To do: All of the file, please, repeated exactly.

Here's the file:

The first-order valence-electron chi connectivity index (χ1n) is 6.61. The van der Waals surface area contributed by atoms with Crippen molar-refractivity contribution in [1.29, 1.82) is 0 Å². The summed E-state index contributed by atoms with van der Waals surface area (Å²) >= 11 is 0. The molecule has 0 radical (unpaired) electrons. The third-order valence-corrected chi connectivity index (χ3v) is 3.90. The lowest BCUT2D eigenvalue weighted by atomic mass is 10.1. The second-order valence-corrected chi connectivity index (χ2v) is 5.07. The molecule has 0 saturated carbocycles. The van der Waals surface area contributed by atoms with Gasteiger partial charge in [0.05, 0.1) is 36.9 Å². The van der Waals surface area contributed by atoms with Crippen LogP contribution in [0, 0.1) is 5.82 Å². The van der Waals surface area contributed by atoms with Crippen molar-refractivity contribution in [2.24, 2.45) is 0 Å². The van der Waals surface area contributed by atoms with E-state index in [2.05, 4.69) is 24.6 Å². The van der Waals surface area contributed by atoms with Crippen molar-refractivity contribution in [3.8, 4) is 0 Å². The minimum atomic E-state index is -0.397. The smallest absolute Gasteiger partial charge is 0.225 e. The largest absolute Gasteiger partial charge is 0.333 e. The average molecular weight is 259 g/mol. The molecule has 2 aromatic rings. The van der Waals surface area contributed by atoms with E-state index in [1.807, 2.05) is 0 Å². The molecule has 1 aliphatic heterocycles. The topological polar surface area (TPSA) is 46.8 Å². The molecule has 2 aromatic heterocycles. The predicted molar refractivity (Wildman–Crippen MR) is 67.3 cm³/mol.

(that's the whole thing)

The first-order valence-electron chi connectivity index (χ1n) is 6.61. The van der Waals surface area contributed by atoms with Crippen molar-refractivity contribution in [1.29, 1.82) is 0 Å². The summed E-state index contributed by atoms with van der Waals surface area (Å²) >= 11 is 0. The molecule has 0 radical (unpaired) electrons. The third-order valence-corrected chi connectivity index (χ3v) is 3.90. The lowest BCUT2D eigenvalue weighted by atomic mass is 10.1. The second-order valence-corrected chi connectivity index (χ2v) is 5.07. The molecule has 0 saturated carbocycles. The van der Waals surface area contributed by atoms with Gasteiger partial charge in [0.05, 0.1) is 36.9 Å². The van der Waals surface area contributed by atoms with Crippen LogP contribution in [0, 0.1) is 5.82 Å². The van der Waals surface area contributed by atoms with Crippen molar-refractivity contribution in [2.24, 2.45) is 0 Å². The van der Waals surface area contributed by atoms with E-state index in [2.05, 4.69) is 24.6 Å². The van der Waals surface area contributed by atoms with Crippen molar-refractivity contribution in [3.8, 4) is 0 Å². The minimum atomic E-state index is -0.397. The smallest absolute Gasteiger partial charge is 0.225 e. The largest absolute Gasteiger partial charge is 0.333 e. The average molecular weight is 259 g/mol. The molecule has 2 aromatic rings. The van der Waals surface area contributed by atoms with E-state index in [1.807, 2.05) is 0 Å². The molecule has 1 aliphatic heterocycles. The topological polar surface area (TPSA) is 46.8 Å². The molecule has 2 aromatic heterocycles. The predicted molar refractivity (Wildman–Crippen MR) is 67.3 cm³/mol.